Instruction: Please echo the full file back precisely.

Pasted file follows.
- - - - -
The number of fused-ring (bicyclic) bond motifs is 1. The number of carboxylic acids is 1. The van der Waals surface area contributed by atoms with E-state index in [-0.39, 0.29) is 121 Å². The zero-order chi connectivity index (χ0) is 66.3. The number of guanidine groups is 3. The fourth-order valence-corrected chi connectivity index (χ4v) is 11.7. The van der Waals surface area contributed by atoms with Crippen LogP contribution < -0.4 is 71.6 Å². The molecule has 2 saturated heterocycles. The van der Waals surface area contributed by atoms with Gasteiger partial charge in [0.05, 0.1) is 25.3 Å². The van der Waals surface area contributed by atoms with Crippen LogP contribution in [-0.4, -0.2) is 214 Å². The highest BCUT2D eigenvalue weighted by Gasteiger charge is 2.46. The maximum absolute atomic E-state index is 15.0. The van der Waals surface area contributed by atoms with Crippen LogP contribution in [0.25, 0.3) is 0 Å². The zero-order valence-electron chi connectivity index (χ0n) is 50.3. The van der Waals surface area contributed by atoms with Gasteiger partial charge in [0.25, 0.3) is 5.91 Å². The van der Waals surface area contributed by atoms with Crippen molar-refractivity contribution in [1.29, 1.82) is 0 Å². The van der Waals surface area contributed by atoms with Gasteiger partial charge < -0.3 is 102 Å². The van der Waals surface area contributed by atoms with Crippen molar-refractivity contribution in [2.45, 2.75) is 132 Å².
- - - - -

The number of fused-ring (bicyclic) bond motifs is 1. The number of carboxylic acids is 1. The van der Waals surface area contributed by atoms with E-state index in [-0.39, 0.29) is 121 Å². The zero-order chi connectivity index (χ0) is 66.3. The number of guanidine groups is 3. The fourth-order valence-corrected chi connectivity index (χ4v) is 11.7. The van der Waals surface area contributed by atoms with Crippen LogP contribution < -0.4 is 71.6 Å². The molecule has 2 saturated heterocycles. The van der Waals surface area contributed by atoms with Gasteiger partial charge in [0.05, 0.1) is 25.3 Å². The van der Waals surface area contributed by atoms with Crippen LogP contribution in [-0.4, -0.2) is 214 Å². The highest BCUT2D eigenvalue weighted by Gasteiger charge is 2.46. The maximum absolute atomic E-state index is 15.0. The van der Waals surface area contributed by atoms with Crippen LogP contribution in [0.25, 0.3) is 0 Å². The zero-order valence-electron chi connectivity index (χ0n) is 50.3. The van der Waals surface area contributed by atoms with Gasteiger partial charge in [0.25, 0.3) is 5.91 Å². The van der Waals surface area contributed by atoms with Crippen molar-refractivity contribution in [1.29, 1.82) is 0 Å². The van der Waals surface area contributed by atoms with Gasteiger partial charge < -0.3 is 102 Å². The van der Waals surface area contributed by atoms with Crippen molar-refractivity contribution in [2.45, 2.75) is 132 Å².